The World Series that year was the first I paid much attention to. I was aware, if only dimly, that the Dodgers had won a dramatic victory in their league and that Brooklyn was an unusual place full of odd-looking people speaking a nearly unintelligible patois. It was a team and a place that seemed to seize the public that year. Such native expressions as "dem Bums," "dese" and "dose" and "it's fa da boids" were in vogue, even in San Francisco. The Dodgers were ragtag, dead-end-kid miracle workers. The Yankees were regal, the Dodgers were the canaille at the barricades. A natural inclination now would be to identify with the rabble, but then, inflamed by costume dramas, I equated the Yankees with the British Square confronting screaming hordes of barbarous tribesmen. The Yankees would teach the filthy heathen a lesson.
They did, in five games. The pivotal game was the fourth, in which the Dodgers were leading 4-3 with two out in the ninth. A win would tie the Series and possibly swing the momentum to Brooklyn. The game seemed actually won when Tommy Henrich struck out for what should have been the last out. But Providence intervened. Dodger Catcher Mickey Owen let the ball get by him, Henrich reached first safely, and the next hitter—who else but Joltin' Joe—singled to keep the strange rally alive. The Yankees went on to score four times and effectively clinch the Series. I heard that ninth inning in the back seat of a car—my great aunt's Studebaker, as I recall—and for the first time in my life I advised a woman to kindly shush while I listened to a baseball game. It would not be the last.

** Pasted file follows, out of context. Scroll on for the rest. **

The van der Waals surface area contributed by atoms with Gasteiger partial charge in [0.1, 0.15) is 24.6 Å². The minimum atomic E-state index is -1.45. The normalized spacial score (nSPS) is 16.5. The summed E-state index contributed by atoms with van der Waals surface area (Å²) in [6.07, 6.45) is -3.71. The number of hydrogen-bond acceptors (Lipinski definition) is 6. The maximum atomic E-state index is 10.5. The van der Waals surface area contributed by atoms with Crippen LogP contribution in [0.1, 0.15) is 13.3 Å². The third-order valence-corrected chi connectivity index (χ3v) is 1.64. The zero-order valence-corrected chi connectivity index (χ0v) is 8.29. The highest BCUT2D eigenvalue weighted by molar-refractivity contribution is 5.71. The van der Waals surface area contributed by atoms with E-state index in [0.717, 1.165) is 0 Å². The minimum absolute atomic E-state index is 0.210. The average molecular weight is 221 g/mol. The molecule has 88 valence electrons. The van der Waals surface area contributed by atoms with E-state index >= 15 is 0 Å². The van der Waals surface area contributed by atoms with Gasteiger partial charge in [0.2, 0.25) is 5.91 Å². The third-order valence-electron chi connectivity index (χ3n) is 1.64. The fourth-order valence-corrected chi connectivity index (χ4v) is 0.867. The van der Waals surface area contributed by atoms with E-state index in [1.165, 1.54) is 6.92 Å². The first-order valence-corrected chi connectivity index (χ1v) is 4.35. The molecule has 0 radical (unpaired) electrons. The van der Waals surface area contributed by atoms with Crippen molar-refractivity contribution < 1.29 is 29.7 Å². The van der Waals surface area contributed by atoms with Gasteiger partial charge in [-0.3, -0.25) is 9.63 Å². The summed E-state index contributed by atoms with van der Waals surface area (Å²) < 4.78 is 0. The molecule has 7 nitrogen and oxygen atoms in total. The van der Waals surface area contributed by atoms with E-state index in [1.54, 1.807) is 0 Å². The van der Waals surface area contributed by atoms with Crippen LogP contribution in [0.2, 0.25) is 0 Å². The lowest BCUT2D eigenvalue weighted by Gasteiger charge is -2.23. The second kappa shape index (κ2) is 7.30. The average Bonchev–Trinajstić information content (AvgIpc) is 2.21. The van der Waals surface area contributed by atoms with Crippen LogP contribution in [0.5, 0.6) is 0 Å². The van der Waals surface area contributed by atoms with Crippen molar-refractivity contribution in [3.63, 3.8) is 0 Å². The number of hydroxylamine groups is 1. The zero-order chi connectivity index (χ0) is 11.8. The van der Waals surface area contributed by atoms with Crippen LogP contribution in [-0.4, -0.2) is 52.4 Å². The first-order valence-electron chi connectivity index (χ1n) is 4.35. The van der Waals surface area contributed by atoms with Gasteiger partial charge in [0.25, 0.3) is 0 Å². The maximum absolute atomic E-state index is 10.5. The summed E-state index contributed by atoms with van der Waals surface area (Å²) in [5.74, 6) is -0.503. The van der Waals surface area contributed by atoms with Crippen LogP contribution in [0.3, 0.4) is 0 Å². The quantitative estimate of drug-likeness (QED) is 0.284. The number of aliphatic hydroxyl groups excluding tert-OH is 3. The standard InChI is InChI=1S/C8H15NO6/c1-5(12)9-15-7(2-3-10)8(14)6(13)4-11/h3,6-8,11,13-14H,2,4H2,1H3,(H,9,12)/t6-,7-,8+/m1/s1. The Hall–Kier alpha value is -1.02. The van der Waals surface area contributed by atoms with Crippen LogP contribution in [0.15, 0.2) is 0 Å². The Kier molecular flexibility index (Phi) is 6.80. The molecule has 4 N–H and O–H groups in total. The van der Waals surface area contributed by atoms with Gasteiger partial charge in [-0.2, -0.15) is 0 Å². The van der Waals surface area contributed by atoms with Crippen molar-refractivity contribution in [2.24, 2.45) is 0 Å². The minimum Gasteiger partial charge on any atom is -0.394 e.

Television created new habits in dealing with the World Series. Now the games could be seen at home, in barrooms, at private clubs or, if one was fortunate enough to be employed by a newspaper, in the office. Before the weekday games became night games, playing hooky from the job was a common occurrence in the early weeks of October.
I did not see a World Series game in person until 1962, when my former heroes, the Yankees, now Joltin' Joeless but with Maris and Mantle, came West to play the Giants. It is a pleasure to recall, after this past season when the Giants were almost totally rejected by the community, how affectionately the team was regarded in 1962. The A's would not arrive to carve up the market for another six years, so the Giants had the only game in town. They drew 1,592,594 that year in a considerably smaller (by 15,000 seats) and even windier unenclosed Candlestick Park. It was also the year of the transistor radio, a device affixed to the ear of seemingly every other passerby. The late Russ Hodges' trademark exclamation, "Bye-Bye Baby," was heard in the finest Post Street shops, in the meanest Mission Street taverns and even, as an occasional soprano would complain, in the opera house. The Giants owned the town, and when they won the pennant, champagne flowed in the streets.
My newspaper had assigned me to do "color stories" during the Series games, a duty I perceived as seeking out people in funny hats. The job had two drawbacks: 1) I had no fixed seat in the sold-out ballpark, and 2) if I were to perform with my legendary assiduity, I would not see much of the games. I compromised by finding my oddballs before the games, then watching every inning while seated on the concrete steps of the stadium aisles.